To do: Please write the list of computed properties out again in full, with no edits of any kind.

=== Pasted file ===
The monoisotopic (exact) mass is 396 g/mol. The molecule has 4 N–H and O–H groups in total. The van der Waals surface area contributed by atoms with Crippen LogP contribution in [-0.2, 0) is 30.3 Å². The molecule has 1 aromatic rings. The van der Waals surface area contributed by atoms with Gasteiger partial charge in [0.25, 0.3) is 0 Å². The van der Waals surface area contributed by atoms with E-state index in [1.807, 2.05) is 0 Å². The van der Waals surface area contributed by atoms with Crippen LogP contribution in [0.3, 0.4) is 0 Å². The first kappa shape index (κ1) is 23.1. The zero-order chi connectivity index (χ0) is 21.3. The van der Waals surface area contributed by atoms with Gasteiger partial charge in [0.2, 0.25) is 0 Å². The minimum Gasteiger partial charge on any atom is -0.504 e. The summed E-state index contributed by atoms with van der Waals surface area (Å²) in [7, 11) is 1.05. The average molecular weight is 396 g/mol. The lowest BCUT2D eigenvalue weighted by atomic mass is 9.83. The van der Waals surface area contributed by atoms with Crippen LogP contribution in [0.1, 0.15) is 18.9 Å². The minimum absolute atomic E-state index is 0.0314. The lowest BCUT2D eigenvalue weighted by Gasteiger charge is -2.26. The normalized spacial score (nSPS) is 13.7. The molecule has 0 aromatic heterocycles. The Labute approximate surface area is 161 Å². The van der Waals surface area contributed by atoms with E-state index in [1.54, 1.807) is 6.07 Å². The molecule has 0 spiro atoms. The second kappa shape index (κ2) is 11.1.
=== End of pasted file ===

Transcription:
The monoisotopic (exact) mass is 396 g/mol. The molecule has 4 N–H and O–H groups in total. The van der Waals surface area contributed by atoms with Crippen LogP contribution in [-0.2, 0) is 30.3 Å². The molecule has 1 aromatic rings. The van der Waals surface area contributed by atoms with Gasteiger partial charge in [0.25, 0.3) is 0 Å². The van der Waals surface area contributed by atoms with E-state index in [1.807, 2.05) is 0 Å². The van der Waals surface area contributed by atoms with Crippen LogP contribution in [0.3, 0.4) is 0 Å². The first kappa shape index (κ1) is 23.1. The zero-order chi connectivity index (χ0) is 21.3. The van der Waals surface area contributed by atoms with Gasteiger partial charge in [0.2, 0.25) is 0 Å². The minimum Gasteiger partial charge on any atom is -0.504 e. The summed E-state index contributed by atoms with van der Waals surface area (Å²) in [7, 11) is 1.05. The average molecular weight is 396 g/mol. The lowest BCUT2D eigenvalue weighted by atomic mass is 9.83. The van der Waals surface area contributed by atoms with Crippen LogP contribution in [0.1, 0.15) is 18.9 Å². The minimum absolute atomic E-state index is 0.0314. The lowest BCUT2D eigenvalue weighted by Gasteiger charge is -2.26. The normalized spacial score (nSPS) is 13.7. The molecule has 0 aromatic heterocycles. The Labute approximate surface area is 161 Å². The van der Waals surface area contributed by atoms with E-state index in [1.54, 1.807) is 6.07 Å². The molecule has 0 spiro atoms. The second kappa shape index (κ2) is 11.1.